6303398960300032.pngUp north of Canada lays Nunavut, one of their territories, in which the Indigenous community make up the majority of the population. Nunavut is also known throughout Canada for their outrageously high prices in comparison to provinces in the south of Canada. Prices like 40$ for flour and nearly 100 dollars for a case of water is pretty normal, due to shipping. Due to the severe winters and the scattered lands which make up Nunavut, shipments are received by plane than by boat, which adds boatloads of money (pun non-intended) unto the shipping costs. Contrary to popular belief, the wages have not improved these unbelievable prices, as they can be observed through the salaries of the northern population. They are simply not making enough to pay the bills for groceries, to feed themselves and their families, notably in Nunavut. A recent StatCan report proves that Nunavut faces a lot more food insecurity in comparison to other provinces and territories. With so many of its citizens falling to hunger, a solution must be made before the situation worsens.

The occidental world constantly forgets the Indigenous, who are present in every single continent of the world. The rare times they turn to look at them and their problems, it only lasts for seconds. We cannot keep ignoring the issues Canadian Indigenous people face. We cannot keep letting issues such as the suicide rates, the poor water quality, and the disappearances and deaths of their women keep getting swept under the rug again and again by our society and government. Movements such as Idle No More are pressing for changes, pressing for a better future for their Indigenous brothers and sisters. These seemingly “Third World” conditions in a First World country should not and should never be tolerated. Let’s change the future and take action.

  • Food insecurity (food in·se·cu·ri·ty): The state of being without reliable access to a sufficient quantity of affordable, nutritious food.
  • Matrimonial property (mat·ri·mo·ni·al prop·er·ty): “[T]he family home that a married couple resides in, although legally the term includes all items of material value acquired during the marriage” (Whonnock)
    • Matrimonial property legislation (mat·ri·mo·ni·al prop·er·ty leg·is·la·tion) : “[T]he laws or legislation regarding marital property” (Whonnock)
  • Reserve (res∙erve): “An Indian Reserve is a tract of land set aside under the Indian Act and treaty agreements for the exclusive use of an Indian band” (Indigenous Foundation)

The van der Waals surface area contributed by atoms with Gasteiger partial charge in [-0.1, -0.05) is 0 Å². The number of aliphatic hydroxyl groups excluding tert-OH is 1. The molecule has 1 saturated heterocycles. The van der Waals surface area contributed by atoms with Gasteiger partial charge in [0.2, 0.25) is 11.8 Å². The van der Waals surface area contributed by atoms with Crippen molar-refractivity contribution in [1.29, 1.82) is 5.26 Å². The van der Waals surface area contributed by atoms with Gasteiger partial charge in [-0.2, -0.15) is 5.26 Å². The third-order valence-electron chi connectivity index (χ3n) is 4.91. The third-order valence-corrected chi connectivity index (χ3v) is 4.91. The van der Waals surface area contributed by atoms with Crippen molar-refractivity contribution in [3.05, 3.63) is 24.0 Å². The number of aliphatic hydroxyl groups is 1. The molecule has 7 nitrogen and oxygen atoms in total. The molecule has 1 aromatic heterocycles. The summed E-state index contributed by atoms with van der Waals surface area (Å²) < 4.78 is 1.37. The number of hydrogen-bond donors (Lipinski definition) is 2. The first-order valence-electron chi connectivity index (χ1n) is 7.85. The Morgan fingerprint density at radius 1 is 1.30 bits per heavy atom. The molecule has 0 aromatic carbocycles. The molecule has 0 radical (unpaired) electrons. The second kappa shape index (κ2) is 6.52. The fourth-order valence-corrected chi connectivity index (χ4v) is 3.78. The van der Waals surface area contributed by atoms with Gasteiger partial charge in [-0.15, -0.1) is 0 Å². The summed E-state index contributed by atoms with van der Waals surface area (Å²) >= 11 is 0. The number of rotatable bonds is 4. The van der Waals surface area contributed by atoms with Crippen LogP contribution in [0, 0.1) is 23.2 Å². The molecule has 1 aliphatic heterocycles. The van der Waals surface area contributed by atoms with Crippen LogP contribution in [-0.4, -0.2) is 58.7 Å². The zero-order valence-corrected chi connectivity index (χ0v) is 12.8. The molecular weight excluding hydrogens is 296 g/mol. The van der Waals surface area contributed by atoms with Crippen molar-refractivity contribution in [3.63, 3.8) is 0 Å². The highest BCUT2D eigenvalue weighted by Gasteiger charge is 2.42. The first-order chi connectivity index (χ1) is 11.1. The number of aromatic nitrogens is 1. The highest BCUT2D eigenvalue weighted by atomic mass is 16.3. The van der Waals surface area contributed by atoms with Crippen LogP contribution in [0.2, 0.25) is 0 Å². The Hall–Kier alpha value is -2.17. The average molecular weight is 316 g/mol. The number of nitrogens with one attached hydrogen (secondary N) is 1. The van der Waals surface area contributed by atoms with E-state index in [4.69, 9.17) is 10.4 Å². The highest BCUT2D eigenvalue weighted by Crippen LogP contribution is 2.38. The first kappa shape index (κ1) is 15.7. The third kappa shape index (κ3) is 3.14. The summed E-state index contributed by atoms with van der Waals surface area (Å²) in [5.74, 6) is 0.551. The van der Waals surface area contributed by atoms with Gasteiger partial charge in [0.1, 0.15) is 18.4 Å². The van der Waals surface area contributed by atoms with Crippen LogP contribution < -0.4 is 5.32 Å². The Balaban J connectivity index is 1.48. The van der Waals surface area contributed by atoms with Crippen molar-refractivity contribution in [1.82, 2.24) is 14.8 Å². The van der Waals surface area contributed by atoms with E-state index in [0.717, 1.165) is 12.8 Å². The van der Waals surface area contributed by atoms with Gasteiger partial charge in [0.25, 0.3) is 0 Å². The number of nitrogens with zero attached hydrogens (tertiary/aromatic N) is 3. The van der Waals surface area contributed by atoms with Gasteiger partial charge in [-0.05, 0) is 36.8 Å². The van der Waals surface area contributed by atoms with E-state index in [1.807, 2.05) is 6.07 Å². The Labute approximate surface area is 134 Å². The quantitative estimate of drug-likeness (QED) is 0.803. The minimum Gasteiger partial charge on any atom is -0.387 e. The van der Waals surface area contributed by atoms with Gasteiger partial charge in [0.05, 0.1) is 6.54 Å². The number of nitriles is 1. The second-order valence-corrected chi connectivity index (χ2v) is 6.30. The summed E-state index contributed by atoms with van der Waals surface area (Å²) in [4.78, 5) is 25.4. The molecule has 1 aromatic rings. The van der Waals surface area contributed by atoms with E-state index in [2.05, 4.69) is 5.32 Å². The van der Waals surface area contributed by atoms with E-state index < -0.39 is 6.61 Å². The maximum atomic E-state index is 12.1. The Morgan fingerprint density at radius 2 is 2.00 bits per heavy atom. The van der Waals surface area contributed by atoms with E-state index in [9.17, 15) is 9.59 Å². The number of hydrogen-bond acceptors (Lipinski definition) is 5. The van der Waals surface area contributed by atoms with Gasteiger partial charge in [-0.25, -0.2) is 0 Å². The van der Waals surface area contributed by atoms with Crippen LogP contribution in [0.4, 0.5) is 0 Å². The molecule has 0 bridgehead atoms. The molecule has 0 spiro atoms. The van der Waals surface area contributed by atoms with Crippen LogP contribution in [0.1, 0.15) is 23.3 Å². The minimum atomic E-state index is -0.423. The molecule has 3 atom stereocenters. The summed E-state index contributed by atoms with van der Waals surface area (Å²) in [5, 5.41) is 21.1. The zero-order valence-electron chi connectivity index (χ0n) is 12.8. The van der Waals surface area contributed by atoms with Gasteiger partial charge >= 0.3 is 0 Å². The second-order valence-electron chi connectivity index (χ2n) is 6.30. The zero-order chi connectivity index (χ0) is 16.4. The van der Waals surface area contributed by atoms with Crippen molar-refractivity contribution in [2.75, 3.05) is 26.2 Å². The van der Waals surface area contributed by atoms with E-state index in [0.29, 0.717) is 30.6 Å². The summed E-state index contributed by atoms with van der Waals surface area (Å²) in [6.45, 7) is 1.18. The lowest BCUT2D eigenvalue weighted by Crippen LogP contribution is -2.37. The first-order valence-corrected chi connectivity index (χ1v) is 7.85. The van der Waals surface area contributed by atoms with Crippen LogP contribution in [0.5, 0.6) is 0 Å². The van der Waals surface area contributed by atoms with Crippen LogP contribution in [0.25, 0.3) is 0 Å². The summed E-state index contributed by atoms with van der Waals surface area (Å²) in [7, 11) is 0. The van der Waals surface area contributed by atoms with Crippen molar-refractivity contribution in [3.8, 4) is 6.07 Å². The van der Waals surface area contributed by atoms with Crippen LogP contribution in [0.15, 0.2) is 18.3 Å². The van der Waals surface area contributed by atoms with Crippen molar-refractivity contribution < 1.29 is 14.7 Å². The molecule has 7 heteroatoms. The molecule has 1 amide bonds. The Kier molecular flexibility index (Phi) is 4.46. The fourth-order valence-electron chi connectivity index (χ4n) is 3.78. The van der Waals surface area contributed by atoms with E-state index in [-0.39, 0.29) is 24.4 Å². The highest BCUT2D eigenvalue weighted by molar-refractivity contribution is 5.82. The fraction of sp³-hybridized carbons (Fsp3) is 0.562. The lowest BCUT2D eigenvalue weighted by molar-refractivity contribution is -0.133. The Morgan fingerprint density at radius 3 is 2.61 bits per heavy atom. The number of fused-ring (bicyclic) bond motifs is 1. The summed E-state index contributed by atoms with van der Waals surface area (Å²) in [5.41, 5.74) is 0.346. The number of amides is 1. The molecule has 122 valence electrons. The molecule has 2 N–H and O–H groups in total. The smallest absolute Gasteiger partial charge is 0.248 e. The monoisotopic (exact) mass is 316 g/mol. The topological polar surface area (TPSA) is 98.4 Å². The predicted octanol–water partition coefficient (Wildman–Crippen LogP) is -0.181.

• Water advisory (wa·ter ad·vi·so·ry): A boil-water advisory or boil-water order is a public health advisory or directive given by government or health authorities to consumers when a community's drinking water is, or could be, contaminated by pathogens. (Wikipedia)


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  2. Den Tandt, Michael. "Native Reserve System Is Canada's Disgrace." Toronto Sun. N.p., 13 June 2011. Web. 3 Apr. 2016.
  3. Freeman, Sunny. "StatsCan Report Unveils Full Extent Of Northern Canada's Food Crisis." The Huffington Post. N.p., 25 Mar. 2015. Web. 10 May 2016.
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  5. "Reserves." Indigenous Foundation. N.p., n.d. Web. 3 Apr. 2016.
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  7. Kay, Johnathan. "Jonathan Kay: Natives Deserve the Same Property Rights as All Canadians." National Post Jonathan Kay Natives Deserve the Same Property Rights as AllCanadians Comments. National Post, 9 Aug. 2012. Web. 3 Apr. 2016.
  8. Levasseur, Joanne, and Jacques Marcoux. "Bad Water: 'Third World' Conditions on First Nations in Canada." CBCnews. CBC/Radio Canada, 14 Oct. 2015. Web. 12 May 2016.  
  9.  Russel, Paul. "Today's Letters: Is It Time to Scrap the Indian Act?" National Post Todays Letters Is It Time to Scrap the IndianAct Comments. National Post, 29 Oct. 2012. Web. 3 Apr. 2016.
  10. Strapagiel, Lauren. "Why Northerners Can't Cope With Outrageously High Food Prices." The Huffington Post. N.p., 11 June 2012. Web. 10 May 2016.
  11. "The Council of Canadians." Safe Water for First Nations. N.p., n.d. Web. 11 May 2016.
  12. "Understanding Matrimonial Property Rights on Reserves." Understanding Matrimonial Property Rights on Reserves. N.p., Dec. 2014. Web. 10 May 2016.
  13. Whonnock, Karen. Matrimonial Real Property on Reserve in Canada. N.p.: The Scow Institute, Mar. 2008. PDF. 
  14. âpihtawikosisân. "The Free Housing for Natives Myth." Pihtawikosisn. N.p., 07 Aug. 2012. Web. 9 May 2016.